An F-16 Fighting Falcon from the Alabama Air National Guard participates in a training sortie during the Green Flag-West 13-2 exercise Nov. 4 over Nevada. The Government Accountability Office wants the Air Force to update its estimates for potential F-16 upgrades. (Staff Sgt. Christopher Hubenthal / Air Force)
- Filed Under
The Government Accountability Office is urging the Air Force to update its cost estimates for potential F-16 upgrades and provide an independent review, saying that the service's initial cost estimates are not fully credible.
A GAO report released Nov. 15 states that the Air Force's cost estimates to update 350 F-16s mostly followed cost-estimate best practices, and lacked the independent review and sensitivity analysis that would accurately project cost changes if the number of fighters to be updated was to increase.
"As a result, decision-makers do not have the visibility of how much the total costs will be and how they may increase if program quantities increase or additional work is required on some aircraft, which could hinder their ability to assess budgets and affordability," the report states.
Because it is facing numerous delays and cost increases on its next-generation F-35 program, the service has said it plans to upgrade 350 F-16s at a total cost of $2.61 billion — $1.79 billion for capability upgrades and $820 million for a service life extension program.
The upgrade is called the combat avionics programmed extension suite, CAPES, which includes four changes to the Fighting Falcon. The jet's mechanically scanning array radar will be replaced with an active electronic scanned radar, the service will install a new high-resolution display unit, install an electronic warfare suite to integrate communications and display equipment, and the jet will get an integrated broadcast service.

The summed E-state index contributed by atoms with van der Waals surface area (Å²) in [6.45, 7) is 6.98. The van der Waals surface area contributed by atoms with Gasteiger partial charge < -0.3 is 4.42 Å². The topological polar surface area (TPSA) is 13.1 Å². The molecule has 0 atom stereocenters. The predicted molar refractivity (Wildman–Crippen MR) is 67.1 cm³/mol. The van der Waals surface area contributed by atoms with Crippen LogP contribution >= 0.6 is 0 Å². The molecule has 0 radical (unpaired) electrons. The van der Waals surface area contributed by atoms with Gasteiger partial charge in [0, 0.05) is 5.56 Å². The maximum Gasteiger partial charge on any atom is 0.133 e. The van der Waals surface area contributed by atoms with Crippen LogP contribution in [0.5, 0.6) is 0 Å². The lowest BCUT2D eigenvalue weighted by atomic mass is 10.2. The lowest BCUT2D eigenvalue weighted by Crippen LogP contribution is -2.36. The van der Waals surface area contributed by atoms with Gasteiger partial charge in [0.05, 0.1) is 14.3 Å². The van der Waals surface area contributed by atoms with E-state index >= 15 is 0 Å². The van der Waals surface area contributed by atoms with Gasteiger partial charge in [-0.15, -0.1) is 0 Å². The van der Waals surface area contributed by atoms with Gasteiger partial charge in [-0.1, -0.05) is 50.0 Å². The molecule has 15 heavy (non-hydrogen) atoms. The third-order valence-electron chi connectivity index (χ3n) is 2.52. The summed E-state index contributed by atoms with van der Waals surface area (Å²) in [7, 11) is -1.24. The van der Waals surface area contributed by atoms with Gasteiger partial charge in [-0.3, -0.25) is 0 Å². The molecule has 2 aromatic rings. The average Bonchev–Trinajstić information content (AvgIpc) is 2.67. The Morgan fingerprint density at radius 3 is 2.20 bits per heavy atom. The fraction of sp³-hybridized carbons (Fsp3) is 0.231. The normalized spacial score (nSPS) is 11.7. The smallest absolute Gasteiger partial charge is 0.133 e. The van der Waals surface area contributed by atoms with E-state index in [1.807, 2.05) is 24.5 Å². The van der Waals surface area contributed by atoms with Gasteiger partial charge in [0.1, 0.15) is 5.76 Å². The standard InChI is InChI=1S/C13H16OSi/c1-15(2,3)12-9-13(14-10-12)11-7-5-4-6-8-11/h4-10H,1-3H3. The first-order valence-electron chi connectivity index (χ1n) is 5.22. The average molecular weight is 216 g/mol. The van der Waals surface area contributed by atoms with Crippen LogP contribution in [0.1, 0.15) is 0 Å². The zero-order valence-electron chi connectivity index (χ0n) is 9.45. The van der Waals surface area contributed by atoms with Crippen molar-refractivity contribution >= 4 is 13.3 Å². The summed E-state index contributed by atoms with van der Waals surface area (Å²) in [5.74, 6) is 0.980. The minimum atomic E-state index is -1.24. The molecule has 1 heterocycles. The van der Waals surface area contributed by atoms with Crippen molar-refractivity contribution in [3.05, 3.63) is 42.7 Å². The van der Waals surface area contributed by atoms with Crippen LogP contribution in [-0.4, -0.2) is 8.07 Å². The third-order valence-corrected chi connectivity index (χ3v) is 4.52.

These upgrades, combined with the SLEP to test the long-term durability of the aircraft, are expected to add at least 2,000 flight hours to the jet and keep it flying past 2030.
"We want to make sure that the life of the aircraft is extended long enough to fill any potential gaps that we might have with the fifth-generation fleet," Col. Joe Beissner, chief of the combat aircraft division at Air Combat Command, said recently.
In 2009, the Air Force presented a report that determined upgrading F-16s to keep the fleet at required strength would cost just 10 percent to 15 percent of the cost of buying new F-16s, F-15Es or F/A-18 E/Fs.
The service said 350 would be upgraded, but that up to 650 could be updated if the need arose. But, the GAO said, since the Air Force did not provide a projection for how much it would cost to increase the total number to that amount, the estimates do not have full transparency and decision-makers lack accurate information.
In its response to the report, the Defense Department said the Air Force had updated its estimated cost for 350 aircraft, but not the maximum of 650.
The Air Force Cost Analysis Agency has also reviewed the service's cost estimates for the fiscal 2014 budget development process, and would submit its new estimates for an independent review.